Here, for ATP detection using dot pattern arrays, we report simple functionalization of the NCD surface by attaching biomolecules to the surface with a chemical linker [30]. We fabricated carboxyl-terminated NCD and developed a field-effect transistor (FET) device for quantitative ATP detection by an aptamer. NCD was terminated by carboxyl groups by dry treatment using vacuum ultraviolet (VUV) light and patterned by photolithography [19]. The supporting DNA immobilizes and hybridizes with the aptamer for ATP detection. Fluorine termination is used to lower the signal-to-noise ratio of the biosensor on the NCD surface [10,14,15,16,17,18,31]. Fluorine termination is better than oxygen or hydrogen as a passivation layer [32]. The resulting passivation effect shows a distinct contrast between the patterned region with partial carboxyl termination and the fluorinated background region. The resulting NCD with partial carboxyl termination is expected to be stable after denaturation. The FET sensor system was investigated by electrochemical measurements. The data show that ATP detection can be achieved using the threshold voltage shift signal.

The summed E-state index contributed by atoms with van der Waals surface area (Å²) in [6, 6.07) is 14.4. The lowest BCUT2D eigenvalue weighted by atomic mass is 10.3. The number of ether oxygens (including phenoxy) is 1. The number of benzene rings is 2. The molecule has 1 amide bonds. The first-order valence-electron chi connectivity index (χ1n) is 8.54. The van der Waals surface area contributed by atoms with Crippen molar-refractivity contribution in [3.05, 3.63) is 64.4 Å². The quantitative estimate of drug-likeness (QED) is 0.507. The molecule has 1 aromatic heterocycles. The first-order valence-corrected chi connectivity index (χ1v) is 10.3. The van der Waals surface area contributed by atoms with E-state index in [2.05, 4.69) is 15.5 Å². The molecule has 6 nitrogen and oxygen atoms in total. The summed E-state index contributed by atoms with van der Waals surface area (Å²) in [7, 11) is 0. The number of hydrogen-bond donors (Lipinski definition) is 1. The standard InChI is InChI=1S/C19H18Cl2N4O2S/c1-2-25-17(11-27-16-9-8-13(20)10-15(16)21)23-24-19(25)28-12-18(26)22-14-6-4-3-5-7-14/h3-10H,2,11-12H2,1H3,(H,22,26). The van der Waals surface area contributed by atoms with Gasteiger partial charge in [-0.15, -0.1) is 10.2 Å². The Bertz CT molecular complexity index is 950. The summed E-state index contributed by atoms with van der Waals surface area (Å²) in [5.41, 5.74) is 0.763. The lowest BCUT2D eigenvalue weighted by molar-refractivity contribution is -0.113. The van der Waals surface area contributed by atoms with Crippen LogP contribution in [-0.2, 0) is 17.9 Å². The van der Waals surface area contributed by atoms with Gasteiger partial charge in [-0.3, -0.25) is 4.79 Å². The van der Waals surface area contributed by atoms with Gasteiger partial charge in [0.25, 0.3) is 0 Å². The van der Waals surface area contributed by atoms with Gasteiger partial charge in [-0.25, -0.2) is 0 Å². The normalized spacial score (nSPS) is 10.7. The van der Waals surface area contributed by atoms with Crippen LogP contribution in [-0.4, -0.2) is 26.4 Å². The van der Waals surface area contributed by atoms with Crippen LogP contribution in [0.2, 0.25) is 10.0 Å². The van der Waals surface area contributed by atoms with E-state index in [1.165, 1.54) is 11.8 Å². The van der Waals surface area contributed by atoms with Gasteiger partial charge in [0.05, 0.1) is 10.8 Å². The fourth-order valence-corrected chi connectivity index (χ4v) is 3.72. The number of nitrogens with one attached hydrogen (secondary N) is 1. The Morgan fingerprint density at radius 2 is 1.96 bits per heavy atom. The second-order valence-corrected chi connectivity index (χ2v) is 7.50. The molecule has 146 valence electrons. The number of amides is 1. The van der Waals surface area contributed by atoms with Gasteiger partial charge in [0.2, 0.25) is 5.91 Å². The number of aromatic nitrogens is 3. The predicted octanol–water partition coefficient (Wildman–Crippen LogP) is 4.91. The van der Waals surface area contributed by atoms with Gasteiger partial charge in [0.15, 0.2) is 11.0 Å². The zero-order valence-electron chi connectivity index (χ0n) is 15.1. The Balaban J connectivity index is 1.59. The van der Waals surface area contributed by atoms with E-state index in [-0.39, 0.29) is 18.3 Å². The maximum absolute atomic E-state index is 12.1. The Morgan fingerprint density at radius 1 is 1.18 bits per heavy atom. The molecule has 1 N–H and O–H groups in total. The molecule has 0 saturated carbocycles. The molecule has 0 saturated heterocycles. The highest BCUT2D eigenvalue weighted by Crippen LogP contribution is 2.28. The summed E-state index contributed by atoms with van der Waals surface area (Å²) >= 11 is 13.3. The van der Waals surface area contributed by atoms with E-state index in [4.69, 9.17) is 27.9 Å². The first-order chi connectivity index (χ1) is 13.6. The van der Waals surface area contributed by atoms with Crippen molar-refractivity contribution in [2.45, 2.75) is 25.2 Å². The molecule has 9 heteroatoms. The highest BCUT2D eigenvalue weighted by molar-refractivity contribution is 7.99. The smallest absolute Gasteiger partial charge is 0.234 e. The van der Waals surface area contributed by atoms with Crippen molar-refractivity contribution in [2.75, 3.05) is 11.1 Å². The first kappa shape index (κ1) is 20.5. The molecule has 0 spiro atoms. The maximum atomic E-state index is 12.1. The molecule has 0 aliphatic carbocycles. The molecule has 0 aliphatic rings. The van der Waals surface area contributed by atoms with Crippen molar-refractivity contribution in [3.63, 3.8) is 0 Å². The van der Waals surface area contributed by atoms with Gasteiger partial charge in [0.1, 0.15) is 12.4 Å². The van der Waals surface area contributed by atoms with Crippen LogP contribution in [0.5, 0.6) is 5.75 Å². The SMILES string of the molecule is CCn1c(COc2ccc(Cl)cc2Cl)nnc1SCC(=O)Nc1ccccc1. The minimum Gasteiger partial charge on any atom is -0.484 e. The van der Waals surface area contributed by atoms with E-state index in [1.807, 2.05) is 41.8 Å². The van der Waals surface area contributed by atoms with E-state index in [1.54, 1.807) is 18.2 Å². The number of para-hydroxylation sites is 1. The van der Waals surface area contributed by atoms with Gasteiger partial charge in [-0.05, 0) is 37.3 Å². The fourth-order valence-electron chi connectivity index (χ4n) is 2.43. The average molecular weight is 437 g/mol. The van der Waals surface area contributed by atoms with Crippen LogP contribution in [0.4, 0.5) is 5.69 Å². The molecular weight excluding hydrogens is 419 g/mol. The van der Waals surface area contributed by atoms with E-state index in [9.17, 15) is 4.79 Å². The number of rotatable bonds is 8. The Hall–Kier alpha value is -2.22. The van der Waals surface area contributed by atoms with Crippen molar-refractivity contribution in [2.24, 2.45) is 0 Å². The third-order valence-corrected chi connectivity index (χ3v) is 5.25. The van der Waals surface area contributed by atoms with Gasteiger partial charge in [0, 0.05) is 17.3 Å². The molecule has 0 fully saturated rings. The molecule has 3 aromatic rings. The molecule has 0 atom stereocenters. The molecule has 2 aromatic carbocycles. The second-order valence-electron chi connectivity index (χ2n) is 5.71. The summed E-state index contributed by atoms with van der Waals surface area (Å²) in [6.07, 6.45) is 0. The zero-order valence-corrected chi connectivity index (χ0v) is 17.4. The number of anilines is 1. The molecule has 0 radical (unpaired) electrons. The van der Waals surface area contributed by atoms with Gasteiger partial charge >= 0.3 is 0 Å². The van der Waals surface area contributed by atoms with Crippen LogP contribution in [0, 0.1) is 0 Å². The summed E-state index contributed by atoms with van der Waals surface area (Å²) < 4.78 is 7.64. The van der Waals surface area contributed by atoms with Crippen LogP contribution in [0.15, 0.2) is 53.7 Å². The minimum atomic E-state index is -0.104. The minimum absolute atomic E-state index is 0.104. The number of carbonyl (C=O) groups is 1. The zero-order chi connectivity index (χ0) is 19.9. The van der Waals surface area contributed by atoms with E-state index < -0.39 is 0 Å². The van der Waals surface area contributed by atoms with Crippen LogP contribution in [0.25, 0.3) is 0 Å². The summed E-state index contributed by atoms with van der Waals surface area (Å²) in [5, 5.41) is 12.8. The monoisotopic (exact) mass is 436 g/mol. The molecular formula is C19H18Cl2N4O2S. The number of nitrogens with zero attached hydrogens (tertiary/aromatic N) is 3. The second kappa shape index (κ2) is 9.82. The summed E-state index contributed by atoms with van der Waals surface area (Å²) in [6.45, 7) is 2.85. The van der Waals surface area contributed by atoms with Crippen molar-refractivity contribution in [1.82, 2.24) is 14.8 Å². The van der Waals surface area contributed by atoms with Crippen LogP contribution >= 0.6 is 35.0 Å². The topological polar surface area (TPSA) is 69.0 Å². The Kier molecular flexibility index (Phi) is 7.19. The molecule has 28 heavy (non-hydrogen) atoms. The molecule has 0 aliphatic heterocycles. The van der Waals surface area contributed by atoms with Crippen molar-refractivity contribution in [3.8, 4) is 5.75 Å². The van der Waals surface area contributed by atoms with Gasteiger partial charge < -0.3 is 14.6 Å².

2. Materials and Methods

To partially CH3 terminate the NCD surface, NCD on silicon [33] was exposed to methane-containing (3%) plasma (297 sccm hydrogen gas diluted with 3 sccm methane gas) for 30 min using a microwave plasma chemical vapor deposition system with a chamber pressure of 50 Torr, power of 1.2 kW, and temperature of ~700 °C. After 30 min, partial CH3 termination was achieved, and the flow of both gases was stopped, and the reaction system was cooled for 1 h.